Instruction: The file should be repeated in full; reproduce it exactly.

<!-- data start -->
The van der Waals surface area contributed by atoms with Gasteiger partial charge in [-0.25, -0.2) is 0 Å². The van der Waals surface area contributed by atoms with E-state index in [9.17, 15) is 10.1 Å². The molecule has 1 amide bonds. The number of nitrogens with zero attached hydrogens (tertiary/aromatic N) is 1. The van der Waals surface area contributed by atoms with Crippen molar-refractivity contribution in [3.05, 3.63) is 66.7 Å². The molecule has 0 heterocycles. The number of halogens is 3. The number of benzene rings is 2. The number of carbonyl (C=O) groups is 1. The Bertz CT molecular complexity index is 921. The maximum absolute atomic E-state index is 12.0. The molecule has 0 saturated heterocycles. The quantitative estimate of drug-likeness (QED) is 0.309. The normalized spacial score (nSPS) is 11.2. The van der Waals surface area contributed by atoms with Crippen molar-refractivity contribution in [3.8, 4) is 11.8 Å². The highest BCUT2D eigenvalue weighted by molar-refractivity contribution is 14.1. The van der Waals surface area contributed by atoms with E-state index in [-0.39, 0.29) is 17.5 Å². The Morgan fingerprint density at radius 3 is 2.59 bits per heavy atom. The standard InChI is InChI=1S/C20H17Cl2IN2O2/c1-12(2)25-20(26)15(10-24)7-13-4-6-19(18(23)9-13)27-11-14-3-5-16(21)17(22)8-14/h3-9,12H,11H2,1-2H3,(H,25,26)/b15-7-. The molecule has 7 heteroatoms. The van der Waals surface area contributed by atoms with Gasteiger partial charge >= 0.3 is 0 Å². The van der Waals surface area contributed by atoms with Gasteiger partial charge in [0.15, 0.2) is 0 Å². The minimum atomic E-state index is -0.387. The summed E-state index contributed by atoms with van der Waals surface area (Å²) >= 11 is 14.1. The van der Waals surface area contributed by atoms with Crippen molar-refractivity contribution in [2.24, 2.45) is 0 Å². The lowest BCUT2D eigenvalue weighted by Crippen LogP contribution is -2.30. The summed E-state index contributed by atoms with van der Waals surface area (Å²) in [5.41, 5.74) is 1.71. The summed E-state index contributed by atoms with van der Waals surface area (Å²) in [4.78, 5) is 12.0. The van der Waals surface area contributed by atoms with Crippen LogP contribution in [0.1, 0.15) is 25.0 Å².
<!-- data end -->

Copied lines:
The van der Waals surface area contributed by atoms with Gasteiger partial charge in [-0.25, -0.2) is 0 Å². The van der Waals surface area contributed by atoms with E-state index in [9.17, 15) is 10.1 Å². The molecule has 1 amide bonds. The number of nitrogens with zero attached hydrogens (tertiary/aromatic N) is 1. The van der Waals surface area contributed by atoms with Crippen molar-refractivity contribution in [3.05, 3.63) is 66.7 Å². The molecule has 0 heterocycles. The number of halogens is 3. The number of benzene rings is 2. The number of carbonyl (C=O) groups is 1. The Bertz CT molecular complexity index is 921. The maximum absolute atomic E-state index is 12.0. The molecule has 0 saturated heterocycles. The quantitative estimate of drug-likeness (QED) is 0.309. The normalized spacial score (nSPS) is 11.2. The van der Waals surface area contributed by atoms with Crippen molar-refractivity contribution in [3.8, 4) is 11.8 Å². The highest BCUT2D eigenvalue weighted by molar-refractivity contribution is 14.1. The van der Waals surface area contributed by atoms with E-state index in [-0.39, 0.29) is 17.5 Å². The Morgan fingerprint density at radius 3 is 2.59 bits per heavy atom. The standard InChI is InChI=1S/C20H17Cl2IN2O2/c1-12(2)25-20(26)15(10-24)7-13-4-6-19(18(23)9-13)27-11-14-3-5-16(21)17(22)8-14/h3-9,12H,11H2,1-2H3,(H,25,26)/b15-7-. The molecule has 7 heteroatoms. The van der Waals surface area contributed by atoms with Gasteiger partial charge >= 0.3 is 0 Å². The van der Waals surface area contributed by atoms with Gasteiger partial charge in [0.15, 0.2) is 0 Å². The minimum atomic E-state index is -0.387. The summed E-state index contributed by atoms with van der Waals surface area (Å²) >= 11 is 14.1. The van der Waals surface area contributed by atoms with Crippen molar-refractivity contribution in [2.24, 2.45) is 0 Å². The lowest BCUT2D eigenvalue weighted by Crippen LogP contribution is -2.30. The summed E-state index contributed by atoms with van der Waals surface area (Å²) in [5.41, 5.74) is 1.71. The summed E-state index contributed by atoms with van der Waals surface area (Å²) in [4.78, 5) is 12.0. The van der Waals surface area contributed by atoms with Crippen LogP contribution in [0.1, 0.15) is 25.0 Å².